This image includes one “Wood look” and one “White” (10″ L, 4″ diameter PVC pipe for the house body), the materials required for the vented bottom and the removable vented top, the PVC board for the roof and the 1.5″ PVC pipe for the mounting tube, as well as the minimal hardware which is required.
CREATE THE HOUSE BODY
Sand cut edges of the 4″ PVC body and the 1.5″ PVC mounting tube.
Measure and drill a 1.5″ entry hole 6″ from the bottom end of the 4″ PVC pipe. Sand to a smooth finish.
Use a dremel tool with a rotary blade to etch foot-hold grooves into the 4″ PVC pipe below the hole.
Using the dremel, etch similar grooves on the interior of the tube, below the hole, to provide foot holds for the chicks.
PREPARE AND INSTALL THE BOTTOM
Apply PVC cement to the vinyl tile circle and press it into one of the Drain pipe fittings. It will be the bottom of the nest box and will provide vents for drainage along the edge of the circle and through the center hole which was created by the drill bit.
Apply PVC cement to the bottom drain pipe fitting and the inside of the 4″ pipe. Insert the fitting and press it tight. Allow to dry.
CREATE THE ROOF ASSEMBLY
Draw a line down the center of the 6″ cut of PVC, running the direction of the length of the board. This will be used to position the top drain cap to the roof.
Using PVC cement, glue the rough side of the 5/8″ roof spacer board at one end of the 6″ roof board, making certain that it lines up plumb to the corners of the roof. Use clamps to hold it in place as it dries.
Using PVC cement, glue the rough side of the 2″ roof spacer board at the other end of the 6″ roof board, making certain that it lines up plumb to the corners of the roof. Use clamps to hold it in place as it dries.
Position the second drain fitting over the roof spacers so that the center hole lines up over the center line that was drawn earlier. Position the drain fitting so that it lines up just at the edge of the 5/8″ spacer, but does not exceed the edge of the roof. This will leave the other side of the drain fitting to sit atop the 2″ roof spacer towards the front of the roof. Use a pencil to trace the radius of the drain fitting at each side where it sits on the roof spacers. Then, remove the drain fitting and apply PVC cement on the roof spacers within the arched spaces and also on the corresponding top of the drain fitting. Press together and hold until the cement provides a good seal.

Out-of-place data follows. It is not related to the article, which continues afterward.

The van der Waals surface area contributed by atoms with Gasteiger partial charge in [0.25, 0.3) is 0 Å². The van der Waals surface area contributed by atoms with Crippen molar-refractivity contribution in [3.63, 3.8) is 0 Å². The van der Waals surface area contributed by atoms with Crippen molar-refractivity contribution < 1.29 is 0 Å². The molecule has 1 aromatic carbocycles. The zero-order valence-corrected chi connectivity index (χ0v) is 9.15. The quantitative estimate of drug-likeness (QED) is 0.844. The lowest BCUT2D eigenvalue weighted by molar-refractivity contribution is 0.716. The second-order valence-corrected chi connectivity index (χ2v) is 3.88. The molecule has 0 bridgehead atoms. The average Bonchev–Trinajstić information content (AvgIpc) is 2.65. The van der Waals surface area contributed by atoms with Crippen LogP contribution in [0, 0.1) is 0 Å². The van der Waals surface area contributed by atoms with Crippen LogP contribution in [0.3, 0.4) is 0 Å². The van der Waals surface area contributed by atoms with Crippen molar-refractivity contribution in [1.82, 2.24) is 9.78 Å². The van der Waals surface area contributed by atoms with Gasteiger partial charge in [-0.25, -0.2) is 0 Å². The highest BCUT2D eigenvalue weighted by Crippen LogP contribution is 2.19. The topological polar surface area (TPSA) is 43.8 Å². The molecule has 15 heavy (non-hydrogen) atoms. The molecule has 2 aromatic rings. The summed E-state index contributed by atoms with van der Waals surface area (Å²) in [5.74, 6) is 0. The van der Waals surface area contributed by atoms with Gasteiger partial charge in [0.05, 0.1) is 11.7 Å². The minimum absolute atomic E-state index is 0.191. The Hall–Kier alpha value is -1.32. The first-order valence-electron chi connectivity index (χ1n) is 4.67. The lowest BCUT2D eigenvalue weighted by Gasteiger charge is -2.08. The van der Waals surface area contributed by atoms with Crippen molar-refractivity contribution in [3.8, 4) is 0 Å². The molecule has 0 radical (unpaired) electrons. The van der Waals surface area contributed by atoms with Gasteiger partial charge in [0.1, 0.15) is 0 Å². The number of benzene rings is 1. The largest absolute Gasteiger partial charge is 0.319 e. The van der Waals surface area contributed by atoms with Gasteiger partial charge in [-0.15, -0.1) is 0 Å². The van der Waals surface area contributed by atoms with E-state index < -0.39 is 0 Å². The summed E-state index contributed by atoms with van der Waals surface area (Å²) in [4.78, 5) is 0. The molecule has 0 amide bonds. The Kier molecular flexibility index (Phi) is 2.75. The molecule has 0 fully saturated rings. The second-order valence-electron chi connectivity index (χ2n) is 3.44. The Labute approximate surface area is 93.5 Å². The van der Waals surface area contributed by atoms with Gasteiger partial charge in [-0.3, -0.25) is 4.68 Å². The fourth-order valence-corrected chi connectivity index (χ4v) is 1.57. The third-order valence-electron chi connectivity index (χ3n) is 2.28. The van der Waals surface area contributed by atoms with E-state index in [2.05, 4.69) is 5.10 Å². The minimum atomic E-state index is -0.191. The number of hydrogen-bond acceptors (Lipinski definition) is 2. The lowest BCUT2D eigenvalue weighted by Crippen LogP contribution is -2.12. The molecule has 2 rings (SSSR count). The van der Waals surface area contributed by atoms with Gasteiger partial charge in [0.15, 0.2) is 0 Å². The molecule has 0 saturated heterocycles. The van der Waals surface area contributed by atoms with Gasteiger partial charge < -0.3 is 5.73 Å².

Using the wood screw, secure the drain fitting to the roof board through the center hole of the drain fitting. You may choose to slide a small piece of Tygon tubing under the fitting and line it up under the center hole, before drilling in the screw. It has no function, but hides the look of the screw – which is already quite hard to see.
PREPARE AND PAINT SURFACES
Sand the 4″ PVC tube with 220 grit paper inside and out. Then wash with acetone to remove any manufacturer’s inked marks and other dirt. The sanding and acetone wash opens the PVC so that it will accept paint.
Paint the interior of the box a dark brown color. Use spray paint for plastics or acrylic stain.
Paint the exterior of the box to your liking.
For a Wood-Look appearance, you may use an acrylic stain directly onto the PVC pipe.
For solid colors, use spray paint designed for plastics. Krylon brand is most often recommended for PVC coverage.
Let dry completely.
INSTALL EYE BOLT TO SECURE ROOF
Once the roof assembly has dried, insert the roof cap into the top of the 4″ pipe. Center the front over hang over the entry hole.
Drill a hole half way around the left side of pipe from the entry hole, and drill a second hole half way around the right side of the pipe from the entry hole – directly across from the first hole. This will hold the 8″ eye bolt, to secure the roof in place.
ATTACH THE MOUNTING TUBE
Remove the roof. Drill two holes in the rear of the house body directly across from the entry hole, and below the location of the bottom of the roof assembly. Stand the 1.5″ Pipe adjacent to the 4″ pipe body, and mark it where the two holes exit the house body. Drill two holes through the 1.5″ mounting tube. From inside the house body, insert a bolt into the lower hole and through the body wall and into the mounting tube. Using a small wrench, tighten the first nut, then repeat with the top bolt.
The new FarmGoneWild Bluebird house is ready to be mounted to a standard T-post or a metal conduit pipe up to 1.5″
You may purchase one of our special bird houses from our shop at Etsy.com www.FarmGoneWild.etsy.com
We just opened the store and would love to share our awesome bird house design with you.
THIS AMAZING BIRD NESTING HOUSE IS:
Holding a camera over the top is easy and yields great photos without disturbing the nest or chicks. (always knock before opening to allow the mama bird to exit.)
We live in Cumberland County with 20 acres of woods. How close are you?
Hi Jerry, We’re in Fayette Co, the county just west of Effingham Co.
Hi, I’d like to print the directions off for my husband to build. Is there a link to print options?
I’m sorry. I don’t have that option on this site.
Thanks for the reply!